Links to all the LWV and partners issue forum videos 2016-2019
Cleveland is home to some of the first public housing projects in the nation. Outhwaite Homes, Cedar Apartments and Lakeview Terrace–all built in the late 1930s–were the first public housing projects to receive funding from the federal government’s newly-created Public Works Administration. This public housing was conceived as a way to help struggling, but upwardly mobile families out of slums and tenements. More than simply shelter, these “estates” included green space, murals and playgrounds designed to produce positive American values and strong children.
Brothers Carl and Louis Stokes moved into Outhwaite Homes Estates with their mother in 1938. Carl became the first African-American mayor of a major U.S. city when he was elected mayor of Cleveland in 1967. Louis was the first black congressman elected in the state of Ohio, and served 15 terms in the U.S. House of Representatives. Both Carl and Louis credited moving to Outhwaite as a key to their eventual success. Both advocated for public housing and worked to improve its effectiveness throughout their political careers.
As part of our ongoing Living History series, which looks to Cleveland’s past to inform its future, ideastream hosted a community conversation on the history of the Outhwaite Homes and public housing in Cleveland, on the Stokes brothers’ public housing advocacy, and a look at where public housing stands today.
Presented in partnership with Cuyahoga Community College’s project “Stokes: Honoring the Past, Inspiring the Future,” a yearlong, community-wide commemoration of the 50th anniversary of Carl Stokes’ election as mayor of Cleveland, and a celebration of Carl and Louis Stokes’ lasting contributions to Cleveland and the nation.
|1||Housing Crisis in Northeast Ohio – Where are We in 2015? Video from Forum October 7, 2015|
|2||Property tax rates for 2015 up for most in Greater Cleveland/Akron (database) Plain Dealer/NEOMG|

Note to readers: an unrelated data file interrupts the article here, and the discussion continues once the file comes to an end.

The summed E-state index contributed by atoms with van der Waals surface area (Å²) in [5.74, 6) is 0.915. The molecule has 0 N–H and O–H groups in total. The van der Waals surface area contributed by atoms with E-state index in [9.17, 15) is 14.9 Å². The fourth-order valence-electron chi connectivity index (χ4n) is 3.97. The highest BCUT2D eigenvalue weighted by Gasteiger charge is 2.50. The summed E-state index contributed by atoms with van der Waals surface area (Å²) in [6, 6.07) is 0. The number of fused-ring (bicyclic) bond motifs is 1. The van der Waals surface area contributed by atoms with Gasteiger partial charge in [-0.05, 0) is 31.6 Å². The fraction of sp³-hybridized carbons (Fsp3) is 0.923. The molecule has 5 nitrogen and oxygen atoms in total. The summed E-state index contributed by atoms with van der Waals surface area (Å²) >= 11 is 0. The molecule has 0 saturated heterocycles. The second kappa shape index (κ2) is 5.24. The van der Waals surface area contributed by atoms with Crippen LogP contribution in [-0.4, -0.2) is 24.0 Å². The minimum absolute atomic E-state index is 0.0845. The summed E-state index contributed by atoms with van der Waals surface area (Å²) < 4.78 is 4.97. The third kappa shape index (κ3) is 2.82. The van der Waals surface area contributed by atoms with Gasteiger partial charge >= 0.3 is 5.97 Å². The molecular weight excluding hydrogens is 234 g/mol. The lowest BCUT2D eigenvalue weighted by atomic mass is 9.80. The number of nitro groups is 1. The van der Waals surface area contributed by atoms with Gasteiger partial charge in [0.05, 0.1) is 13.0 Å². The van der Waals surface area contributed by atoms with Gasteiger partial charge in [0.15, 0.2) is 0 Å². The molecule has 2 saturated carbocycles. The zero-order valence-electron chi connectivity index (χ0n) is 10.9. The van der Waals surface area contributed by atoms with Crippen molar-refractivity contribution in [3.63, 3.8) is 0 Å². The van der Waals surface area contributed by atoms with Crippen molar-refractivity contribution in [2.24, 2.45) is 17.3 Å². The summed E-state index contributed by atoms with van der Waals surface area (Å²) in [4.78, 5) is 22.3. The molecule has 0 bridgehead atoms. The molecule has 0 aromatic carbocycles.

|3||Home prices up for most of Cuyahoga County in 2014; city-by-city details (database) Plain Dealer/NEOMG|
|4||Jim Rokakis Speaks at the City Club About Housing in Cleveland (City Club Video 8.15.14)|
|5||How Best to Save a Neighborhood? The case for Demolition: Jim Rokakis (Plain Dealer 7/7/13)|
|6||How Best to Save a Neighborhood? The case for Rehabilitation: Jeffrey Johnson (Plain Dealer 7/7/13)|
|7||History of Public Housing in Cleveland by Dr. Thomas Campbell|
Housing Crisis in Northeast Ohio – Where are We in 2015?
Wednesday, October 7, 2015 7-8:30 p.m.
CWRU Siegal Facility in Beachwood, OH
• Thomas Bier, Senior Fellow, Maxine Goodman Levin College of Urban Affairs, Cleveland State University
• James Rokakis, Former Cuyahoga County Treasurer, Cleveland Councilman, Director Thriving Communities Institute
Moderator: Brent Larkin, The Plain Dealer
￼Northeast Ohio was one of the hardest hit housing markets in the U.S. in recent years. The market has begun to recover, but housing values and real estate taxes remain two of the most important economic issues facing local residents today. This forum will discuss current home prices, new construction, demolitions and foreclosures.
Cosponsored by City Club of Cleveland, Cleveland Jewish News Foundation, CWRU Siegal Lifelong Learning, League of Women Voters-Greater Cleveland
Here are two news stories from the forum
Courtesy of Plain Dealer/NEOMG
Courtesy of the Plain Dealer/NEOMG
Jim Rokakis served on the Cleveland City Council from 1977-1996, and was Cuyahoga County Treasurer from 1997-2009. During his time at City Council he was chairman of the Finance Committee. He was interviewed for Teaching Cleveland Digital on October 24, 2013. Cameras by Jerry Mann and Meagan Lawton, Edited by Meagan Lawton, Interviewed by Brent Larkin. © 2013 Jerry Mann and Teaching Cleveland Digital.
How Best to Save a Neighborhood? The case for Demolition: Jim Rokakis (Plain Dealer 7/7/13)